Most countries that use modern GIS, total station, GPS and photogrammetric mapping techniques to create a contiguous parcel database (cadastre) for the calculation of property taxes primarily use the general boundary survey methodology to create a database of calculated parcel areas based on general boundary parcel corner coordinates. Because of the reality that the resulting calculated areas are in error from 3% to 8% for ASPRS Class I or Class 2 mapping at a scale of 1:5,000 (Class 3 mapping is rarely used due to the higher errors achieved) the billing area for each parcel could be reduced by 10%. That is, if the parcel area calculated from a general boundary survey is, for example, 2.39 Ha, then the area billed by the tax office could be 2.39 Ha less 0.24 Ha, or 2.15 Ha. This 10% buffer ensures that owners have confidence that they are not being over-billed for the taxes associated with their property. In the event that the owner needs to determine his property area with greater accuracy, for example when applying for a mortgage or selling the property, then a 2cm accuracy fixed boundary survey can be carried out at the owner’s expense.

The Table 1 shows the level of accuracy that is achieved utilizing photogrammetric mapping techniques that are based on internationally accepted mapping standards. American Society for Photogrammetry and Remote Sensing (ASPRS) mapping accuracy is reported as Class 1, Class 2, or Class 3. Class 1 accuracy for horizontal and vertical components is shown below. Class 2 accuracy applies to maps compiled within limiting RMSE’s twice those allowed for Class 1 maps. Similarly, Class 3 accuracy applies to Federal Geographic maps compiled within limiting RMSE’s three times those allowed for Class 1 maps.

ASPRS Accuracy Standards for Large- Scale Maps evaluates positional accuracy for the x-component and the y-component individually. Positional accuracy is reported at ground scale.

The table 2 shows the accuracy obtained for general boundary parcel calculation for parcels of varying areas, depending on which accuracy class and map scale has been used for the digital orthophoto production.

Note: Parcel calculation accuracy increases when the map scale is smaller and the parcel area is larger.

Note: Whatever the level of accuracy that is achieved using general boundary survey methodology, it is important to note that the cost of creating a general boundary parcel is typically 5% to 10% of the cost of creating a parcel using fixed boundary survey methodology. Parcels measuring 0.1 Ha or less could be placed in a uniform category for taxation purposes.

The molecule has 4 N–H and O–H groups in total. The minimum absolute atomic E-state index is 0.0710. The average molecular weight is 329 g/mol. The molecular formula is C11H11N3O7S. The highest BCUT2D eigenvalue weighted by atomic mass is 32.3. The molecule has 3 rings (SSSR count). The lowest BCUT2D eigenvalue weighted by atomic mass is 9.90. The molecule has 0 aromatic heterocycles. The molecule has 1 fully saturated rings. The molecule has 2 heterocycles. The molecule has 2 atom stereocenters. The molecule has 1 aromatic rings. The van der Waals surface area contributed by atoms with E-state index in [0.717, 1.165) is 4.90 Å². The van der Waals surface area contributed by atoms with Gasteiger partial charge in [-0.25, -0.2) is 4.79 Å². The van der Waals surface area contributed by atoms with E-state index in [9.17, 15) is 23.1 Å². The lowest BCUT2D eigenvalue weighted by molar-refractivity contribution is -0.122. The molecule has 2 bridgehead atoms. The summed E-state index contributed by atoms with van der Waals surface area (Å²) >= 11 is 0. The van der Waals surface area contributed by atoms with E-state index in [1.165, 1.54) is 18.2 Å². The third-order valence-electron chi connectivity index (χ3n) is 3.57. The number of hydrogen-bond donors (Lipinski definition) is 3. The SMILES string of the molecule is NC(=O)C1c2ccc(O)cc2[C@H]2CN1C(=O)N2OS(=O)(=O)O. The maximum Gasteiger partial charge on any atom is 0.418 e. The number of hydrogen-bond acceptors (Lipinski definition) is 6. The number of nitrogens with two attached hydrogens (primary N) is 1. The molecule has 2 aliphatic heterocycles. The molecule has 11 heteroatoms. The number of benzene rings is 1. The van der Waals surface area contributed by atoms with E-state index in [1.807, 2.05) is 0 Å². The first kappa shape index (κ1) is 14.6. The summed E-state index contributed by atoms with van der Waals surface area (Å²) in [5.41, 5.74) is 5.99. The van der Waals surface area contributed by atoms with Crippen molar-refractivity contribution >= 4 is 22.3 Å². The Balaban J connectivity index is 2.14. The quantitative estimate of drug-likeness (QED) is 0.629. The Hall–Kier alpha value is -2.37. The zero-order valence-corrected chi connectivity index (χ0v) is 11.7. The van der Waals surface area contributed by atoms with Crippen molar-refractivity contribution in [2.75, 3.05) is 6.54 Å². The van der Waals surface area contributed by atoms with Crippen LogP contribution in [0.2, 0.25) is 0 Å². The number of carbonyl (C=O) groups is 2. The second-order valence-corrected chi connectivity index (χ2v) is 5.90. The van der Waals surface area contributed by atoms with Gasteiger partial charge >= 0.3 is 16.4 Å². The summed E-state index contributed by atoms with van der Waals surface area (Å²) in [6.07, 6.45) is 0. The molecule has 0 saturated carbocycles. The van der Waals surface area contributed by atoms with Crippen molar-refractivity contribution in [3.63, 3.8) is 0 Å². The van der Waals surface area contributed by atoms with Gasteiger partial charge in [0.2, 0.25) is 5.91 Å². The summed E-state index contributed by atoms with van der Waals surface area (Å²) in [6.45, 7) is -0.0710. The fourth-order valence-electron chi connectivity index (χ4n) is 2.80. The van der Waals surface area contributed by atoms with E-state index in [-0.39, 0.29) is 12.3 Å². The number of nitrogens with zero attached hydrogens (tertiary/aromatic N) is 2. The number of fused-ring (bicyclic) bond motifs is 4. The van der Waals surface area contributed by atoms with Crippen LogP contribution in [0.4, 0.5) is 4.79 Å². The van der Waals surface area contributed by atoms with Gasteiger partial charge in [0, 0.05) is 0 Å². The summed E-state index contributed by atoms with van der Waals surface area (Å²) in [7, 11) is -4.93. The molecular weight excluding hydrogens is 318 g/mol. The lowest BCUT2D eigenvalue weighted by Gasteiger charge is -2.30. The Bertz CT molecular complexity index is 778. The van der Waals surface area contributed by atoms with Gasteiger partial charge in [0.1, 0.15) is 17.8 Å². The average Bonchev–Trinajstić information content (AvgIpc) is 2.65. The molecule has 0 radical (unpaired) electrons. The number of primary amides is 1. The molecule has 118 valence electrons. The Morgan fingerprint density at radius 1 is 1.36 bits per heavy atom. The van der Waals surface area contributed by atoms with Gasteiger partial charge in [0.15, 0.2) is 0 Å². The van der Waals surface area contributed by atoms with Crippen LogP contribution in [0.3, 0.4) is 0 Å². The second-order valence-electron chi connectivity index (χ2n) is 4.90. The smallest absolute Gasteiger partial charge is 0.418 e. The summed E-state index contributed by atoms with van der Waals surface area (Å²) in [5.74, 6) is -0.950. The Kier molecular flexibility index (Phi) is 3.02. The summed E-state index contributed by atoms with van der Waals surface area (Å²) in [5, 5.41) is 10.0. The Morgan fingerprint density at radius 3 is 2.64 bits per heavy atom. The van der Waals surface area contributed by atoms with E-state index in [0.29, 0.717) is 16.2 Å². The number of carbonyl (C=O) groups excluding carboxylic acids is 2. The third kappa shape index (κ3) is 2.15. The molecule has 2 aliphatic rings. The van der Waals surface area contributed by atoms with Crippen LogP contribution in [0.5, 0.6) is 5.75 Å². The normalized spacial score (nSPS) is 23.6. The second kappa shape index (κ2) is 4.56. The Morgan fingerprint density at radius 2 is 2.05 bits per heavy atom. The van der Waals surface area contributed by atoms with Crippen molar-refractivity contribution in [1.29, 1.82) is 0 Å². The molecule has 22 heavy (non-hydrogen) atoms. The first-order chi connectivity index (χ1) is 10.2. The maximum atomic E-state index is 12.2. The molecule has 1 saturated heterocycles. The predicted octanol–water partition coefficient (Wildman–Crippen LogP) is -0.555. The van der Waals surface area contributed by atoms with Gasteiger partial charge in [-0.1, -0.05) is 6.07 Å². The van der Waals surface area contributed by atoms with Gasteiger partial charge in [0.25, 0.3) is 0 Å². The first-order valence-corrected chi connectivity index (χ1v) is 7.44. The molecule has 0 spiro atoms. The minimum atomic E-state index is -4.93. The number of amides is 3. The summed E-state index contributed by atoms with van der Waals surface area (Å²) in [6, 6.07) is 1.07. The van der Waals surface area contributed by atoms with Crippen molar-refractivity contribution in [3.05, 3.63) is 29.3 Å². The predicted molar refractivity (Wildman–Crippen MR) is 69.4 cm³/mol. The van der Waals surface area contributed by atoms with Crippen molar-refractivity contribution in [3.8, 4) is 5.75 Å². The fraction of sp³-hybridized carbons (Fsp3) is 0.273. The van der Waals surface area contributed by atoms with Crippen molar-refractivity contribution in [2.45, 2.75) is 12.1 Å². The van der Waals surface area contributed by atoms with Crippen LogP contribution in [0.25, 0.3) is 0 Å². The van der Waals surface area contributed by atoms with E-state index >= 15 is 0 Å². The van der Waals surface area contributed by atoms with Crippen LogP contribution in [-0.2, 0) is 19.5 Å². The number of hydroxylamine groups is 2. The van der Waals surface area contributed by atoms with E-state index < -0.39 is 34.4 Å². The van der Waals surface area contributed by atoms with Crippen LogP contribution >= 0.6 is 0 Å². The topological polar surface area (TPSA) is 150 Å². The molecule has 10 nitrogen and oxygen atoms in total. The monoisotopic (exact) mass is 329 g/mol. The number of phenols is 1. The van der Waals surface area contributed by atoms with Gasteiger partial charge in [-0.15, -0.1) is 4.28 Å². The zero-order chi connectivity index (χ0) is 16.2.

Large Administrative Area

Parcel Databases When parcel corner coordinates are acquired for a large number of parcels, for example for a village, a city or an entire country, a cadastral geodatabase is created. A cadastral database represents and contains ownership data for a continuous surface of connected parcels.

If a parcel split occurs, two new parcels are added to the cadastral database and the original parcel database is maintained as part of the historical record. In a geodatabase, the parcel-based topology of the database determines how parcels, boundary lines, corner points and other features share coincident geometry. Parcel polygons are defined by a series of boundary lines which can store recorded dimensions as attributes in a lines data table. Specific topological conditions support multiple survey records for adjacent parcel boundaries whose dimensions are specific for each parcel, even when the boundaries are shared. Topology is a branch of geometrical mathematics which is concerned with order, contiguity and relative position, rather than actual linear dimensions.

Parcel polygons can be connected to each other by connection lines, for example those parcels that cross roads. Because each parcel is either linked or connected, a seamless network of connected parcel boundaries (i.e., the contiguous cadastral database) is formed. Parcel corners are the endpoints of parcel lines and they are common between adjacent parcel boundaries. This establishes connectivity and maintains topological integrity within the contiguous parcel database.

For a parcel survey that is being submitted in support of an application for a mortgage loan, marked parcel corners can be very accurately located using total station or GPS surveying equipment. The resulting survey of parcel corners in this manner is known as a “Fixed Boundary” survey. Often, even though the parcel is surveyed with great precision, the parcel corner coordinates are not produced on the national grid, but are created with parcel corner coordinates that are on a local grid specific to that parcel only. This is a major drawback when the parcel information is required to become part of a national cadastre.

The parcel corner coordinates are not intended to provide the true legal representation of a cadastral parcel. They are merely a part of the methodology developed to represent all the historical and legal record information available within a land administration system. Some GIS software packages (such as Esri’s Parcel Fabric) support a coordinate-based cadastre with the goal to continually refine and establish digital representation of coordinates at the corners of parcels.